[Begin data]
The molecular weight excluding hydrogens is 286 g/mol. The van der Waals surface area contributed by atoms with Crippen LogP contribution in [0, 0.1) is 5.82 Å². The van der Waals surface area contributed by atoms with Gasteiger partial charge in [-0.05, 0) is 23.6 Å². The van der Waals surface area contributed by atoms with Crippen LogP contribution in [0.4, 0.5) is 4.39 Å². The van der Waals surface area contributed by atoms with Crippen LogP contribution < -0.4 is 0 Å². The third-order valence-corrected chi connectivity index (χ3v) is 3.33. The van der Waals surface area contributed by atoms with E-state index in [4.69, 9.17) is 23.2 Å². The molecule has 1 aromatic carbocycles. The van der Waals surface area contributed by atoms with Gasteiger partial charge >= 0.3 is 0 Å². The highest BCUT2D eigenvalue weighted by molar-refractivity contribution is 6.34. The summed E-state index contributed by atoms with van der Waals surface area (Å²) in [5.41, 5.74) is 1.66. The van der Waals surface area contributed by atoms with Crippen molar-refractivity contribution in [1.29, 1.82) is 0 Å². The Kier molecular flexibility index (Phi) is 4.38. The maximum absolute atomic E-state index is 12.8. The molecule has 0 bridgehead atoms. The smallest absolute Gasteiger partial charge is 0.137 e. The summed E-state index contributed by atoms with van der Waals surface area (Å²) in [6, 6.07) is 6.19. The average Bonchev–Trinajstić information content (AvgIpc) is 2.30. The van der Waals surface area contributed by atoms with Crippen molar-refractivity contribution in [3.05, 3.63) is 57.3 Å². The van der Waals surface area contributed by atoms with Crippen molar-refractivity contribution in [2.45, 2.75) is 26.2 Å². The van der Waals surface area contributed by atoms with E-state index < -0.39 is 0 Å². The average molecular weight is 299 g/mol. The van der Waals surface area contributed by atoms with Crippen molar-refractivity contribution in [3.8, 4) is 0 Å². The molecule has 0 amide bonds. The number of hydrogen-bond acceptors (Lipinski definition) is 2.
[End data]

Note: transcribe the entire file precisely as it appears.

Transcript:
The molecular weight excluding hydrogens is 286 g/mol. The van der Waals surface area contributed by atoms with Crippen LogP contribution in [0, 0.1) is 5.82 Å². The van der Waals surface area contributed by atoms with Gasteiger partial charge in [-0.05, 0) is 23.6 Å². The van der Waals surface area contributed by atoms with Crippen LogP contribution in [0.4, 0.5) is 4.39 Å². The van der Waals surface area contributed by atoms with Crippen LogP contribution < -0.4 is 0 Å². The third-order valence-corrected chi connectivity index (χ3v) is 3.33. The van der Waals surface area contributed by atoms with E-state index in [4.69, 9.17) is 23.2 Å². The molecule has 1 aromatic carbocycles. The van der Waals surface area contributed by atoms with Gasteiger partial charge >= 0.3 is 0 Å². The highest BCUT2D eigenvalue weighted by molar-refractivity contribution is 6.34. The summed E-state index contributed by atoms with van der Waals surface area (Å²) in [5.41, 5.74) is 1.66. The van der Waals surface area contributed by atoms with Crippen molar-refractivity contribution in [1.29, 1.82) is 0 Å². The Kier molecular flexibility index (Phi) is 4.38. The maximum absolute atomic E-state index is 12.8. The molecule has 0 bridgehead atoms. The smallest absolute Gasteiger partial charge is 0.137 e. The summed E-state index contributed by atoms with van der Waals surface area (Å²) in [6, 6.07) is 6.19. The average Bonchev–Trinajstić information content (AvgIpc) is 2.30. The van der Waals surface area contributed by atoms with Crippen molar-refractivity contribution in [3.05, 3.63) is 57.3 Å². The van der Waals surface area contributed by atoms with Crippen molar-refractivity contribution in [2.45, 2.75) is 26.2 Å². The van der Waals surface area contributed by atoms with E-state index < -0.39 is 0 Å². The average molecular weight is 299 g/mol. The van der Waals surface area contributed by atoms with Crippen molar-refractivity contribution in [3.8, 4) is 0 Å². The molecule has 0 amide bonds. The number of hydrogen-bond acceptors (Lipinski definition) is 2.